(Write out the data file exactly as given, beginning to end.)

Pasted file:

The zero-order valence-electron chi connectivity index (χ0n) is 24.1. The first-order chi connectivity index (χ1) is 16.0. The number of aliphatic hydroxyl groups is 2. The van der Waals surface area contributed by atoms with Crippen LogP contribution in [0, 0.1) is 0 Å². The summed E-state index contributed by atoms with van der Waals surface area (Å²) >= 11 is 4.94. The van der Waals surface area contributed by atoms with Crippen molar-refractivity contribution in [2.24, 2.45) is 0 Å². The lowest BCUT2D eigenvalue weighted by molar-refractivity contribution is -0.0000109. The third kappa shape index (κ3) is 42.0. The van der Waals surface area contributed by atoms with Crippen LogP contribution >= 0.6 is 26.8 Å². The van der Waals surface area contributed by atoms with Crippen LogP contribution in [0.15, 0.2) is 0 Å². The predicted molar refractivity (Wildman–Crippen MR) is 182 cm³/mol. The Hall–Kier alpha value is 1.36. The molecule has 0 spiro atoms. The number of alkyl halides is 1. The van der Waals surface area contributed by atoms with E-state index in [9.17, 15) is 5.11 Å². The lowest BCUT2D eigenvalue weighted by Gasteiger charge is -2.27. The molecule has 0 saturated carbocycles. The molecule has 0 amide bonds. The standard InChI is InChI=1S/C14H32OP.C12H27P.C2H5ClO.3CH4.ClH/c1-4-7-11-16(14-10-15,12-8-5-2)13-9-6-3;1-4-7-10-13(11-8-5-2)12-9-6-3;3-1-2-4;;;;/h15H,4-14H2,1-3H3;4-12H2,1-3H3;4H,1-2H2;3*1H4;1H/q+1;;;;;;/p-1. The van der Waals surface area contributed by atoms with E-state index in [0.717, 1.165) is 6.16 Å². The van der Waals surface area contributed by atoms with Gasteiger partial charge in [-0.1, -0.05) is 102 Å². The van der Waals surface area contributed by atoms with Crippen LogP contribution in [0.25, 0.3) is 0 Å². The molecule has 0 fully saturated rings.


The zero-order valence-electron chi connectivity index (χ0n) is 24.1. The first-order chi connectivity index (χ1) is 16.0. The number of aliphatic hydroxyl groups is 2. The van der Waals surface area contributed by atoms with Crippen LogP contribution in [0, 0.1) is 0 Å². The summed E-state index contributed by atoms with van der Waals surface area (Å²) >= 11 is 4.94. The van der Waals surface area contributed by atoms with Crippen molar-refractivity contribution in [2.24, 2.45) is 0 Å². The lowest BCUT2D eigenvalue weighted by molar-refractivity contribution is -0.0000109. The third kappa shape index (κ3) is 42.0. The van der Waals surface area contributed by atoms with Crippen LogP contribution >= 0.6 is 26.8 Å². The van der Waals surface area contributed by atoms with Crippen LogP contribution in [0.15, 0.2) is 0 Å². The predicted molar refractivity (Wildman–Crippen MR) is 182 cm³/mol. The Hall–Kier alpha value is 1.36. The molecule has 0 spiro atoms. The number of alkyl halides is 1. The van der Waals surface area contributed by atoms with E-state index in [9.17, 15) is 5.11 Å². The lowest BCUT2D eigenvalue weighted by Gasteiger charge is -2.27. The molecule has 0 saturated carbocycles. The molecule has 0 amide bonds. The standard InChI is InChI=1S/C14H32OP.C12H27P.C2H5ClO.3CH4.ClH/c1-4-7-11-16(14-10-15,12-8-5-2)13-9-6-3;1-4-7-10-13(11-8-5-2)12-9-6-3;3-1-2-4;;;;/h15H,4-14H2,1-3H3;4-12H2,1-3H3;4H,1-2H2;3*1H4;1H/q+1;;;;;;/p-1. The van der Waals surface area contributed by atoms with E-state index in [0.717, 1.165) is 6.16 Å². The van der Waals surface area contributed by atoms with Gasteiger partial charge in [-0.1, -0.05) is 102 Å². The van der Waals surface area contributed by atoms with Crippen LogP contribution in [0.25, 0.3) is 0 Å². The molecule has 0 fully saturated rings.